By contrast, on the moment of impact it is important to contract the body in order to avoid it being “crushed” and impacted on the opponent’s body (by, for example, drawing back the shoulder or hyper flexing the wrist). The tori’s body must become an indeformable and inelastic object at the moment of impact. In this way all the tori’s kinetic energy will be transferred to the uke. This contraction of the body is often equated to the kime that is an integral part of karate.
The kiai helps to obtain a good kime. It is reflected physically in a noise, the sound of expiration coming from a contraction of the abdominal muscles that help to tone, rigidify, control and stabilise the tori’s body on impact.
The timing of body movements is paramount in karate, because it boosts the kinetic energy of a blow by increasing the mass and speed. So, in gyaku tsuki, the twisting of the hips and trunk, the extension of the elbow and the rotation of the fist must all reach completion at the same time, i.e. on impact, so that the speed of the punch is greatest at that exact moment.
In the opposite case, if (for example) the hips finish rotating before impact, although the movement means it is possible to go further, it does not increase the speed of the punch. Indeed, at the time of impact the rotational speed of the hips is zero.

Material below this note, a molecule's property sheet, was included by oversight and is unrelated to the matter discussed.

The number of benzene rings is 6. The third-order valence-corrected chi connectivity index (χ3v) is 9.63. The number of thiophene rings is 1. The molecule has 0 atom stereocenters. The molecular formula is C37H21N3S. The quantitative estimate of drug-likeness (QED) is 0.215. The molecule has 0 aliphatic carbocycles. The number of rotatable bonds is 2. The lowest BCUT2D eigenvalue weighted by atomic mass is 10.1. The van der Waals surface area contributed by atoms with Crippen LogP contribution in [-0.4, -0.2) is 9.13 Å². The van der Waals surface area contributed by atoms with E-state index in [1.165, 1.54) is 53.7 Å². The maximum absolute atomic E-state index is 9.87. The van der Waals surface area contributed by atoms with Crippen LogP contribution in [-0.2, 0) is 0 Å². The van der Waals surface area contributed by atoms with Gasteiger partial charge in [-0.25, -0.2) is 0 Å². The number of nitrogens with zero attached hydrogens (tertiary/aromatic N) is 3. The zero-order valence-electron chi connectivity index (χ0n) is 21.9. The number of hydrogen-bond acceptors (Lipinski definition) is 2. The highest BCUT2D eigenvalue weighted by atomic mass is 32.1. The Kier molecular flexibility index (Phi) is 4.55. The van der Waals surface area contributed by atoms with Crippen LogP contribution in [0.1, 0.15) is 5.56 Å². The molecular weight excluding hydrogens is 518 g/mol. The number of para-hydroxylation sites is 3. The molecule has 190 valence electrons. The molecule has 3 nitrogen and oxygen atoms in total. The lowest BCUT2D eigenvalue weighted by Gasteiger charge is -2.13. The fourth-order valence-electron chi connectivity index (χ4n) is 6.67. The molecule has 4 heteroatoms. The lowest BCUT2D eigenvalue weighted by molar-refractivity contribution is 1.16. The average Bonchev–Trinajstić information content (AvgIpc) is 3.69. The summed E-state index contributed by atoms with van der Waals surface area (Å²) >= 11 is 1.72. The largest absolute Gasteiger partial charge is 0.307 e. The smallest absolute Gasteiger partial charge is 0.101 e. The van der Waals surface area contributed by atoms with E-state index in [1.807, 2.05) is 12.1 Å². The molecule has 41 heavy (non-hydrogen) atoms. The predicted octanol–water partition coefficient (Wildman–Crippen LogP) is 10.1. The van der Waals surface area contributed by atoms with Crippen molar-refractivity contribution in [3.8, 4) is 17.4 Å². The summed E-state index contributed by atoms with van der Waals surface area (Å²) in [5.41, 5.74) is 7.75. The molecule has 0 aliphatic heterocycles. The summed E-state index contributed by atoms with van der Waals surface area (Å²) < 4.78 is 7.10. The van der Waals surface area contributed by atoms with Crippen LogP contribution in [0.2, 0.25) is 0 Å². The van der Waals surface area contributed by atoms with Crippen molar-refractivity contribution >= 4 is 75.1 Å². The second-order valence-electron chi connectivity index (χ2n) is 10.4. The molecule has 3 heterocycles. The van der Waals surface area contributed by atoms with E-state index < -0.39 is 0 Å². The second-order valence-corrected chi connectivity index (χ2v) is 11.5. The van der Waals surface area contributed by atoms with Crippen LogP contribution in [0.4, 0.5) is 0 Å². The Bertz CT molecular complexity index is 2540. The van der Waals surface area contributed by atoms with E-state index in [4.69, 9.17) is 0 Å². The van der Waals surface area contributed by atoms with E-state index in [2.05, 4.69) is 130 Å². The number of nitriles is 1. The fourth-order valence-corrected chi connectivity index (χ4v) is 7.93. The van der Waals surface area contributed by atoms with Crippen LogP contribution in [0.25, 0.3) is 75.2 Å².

For the same reasons, the fist must be rotated on completion of the elbow extension movement. In the opposite case, the rotation does not increase the speed of the punch on impact. In addition, the muscles used when extending the elbow with the fist in supination are more powerful. To see this for yourself, try to push your partner starting from the hikite with your fist in supination and in pronation. This demonstration speaks for itself: the power, and therefore the potential acceleration, is significantly greater when the fist stays in supination until the last moment.
Here is another example: during the gyaku tsuki chudan, with the fist at a slight angle and pointing downwards, a minor bending of the anterior knee at the moment the blow is struck increases the speed and mass under the effect of gravity.
Here is a final example: during an oi tsuki going forward in a zenkutsu dachi, timing is paramount. The fist must reach its target a fraction of a second before the front foot hits the ground: the force of the fist will then be far greater on impact. To see for yourself, take up the zenkutsu stance with your arm extended in oi tsuki by pressing the kentos on a wall. At this point, raise your front foot very slightly from the ground and feel the significant rise in pressure on the kentos. Once again, the experience speaks for itself.
These analyses and thoughts can be applied to all karate moves to try and further your understanding…
Copyright - S. Murgo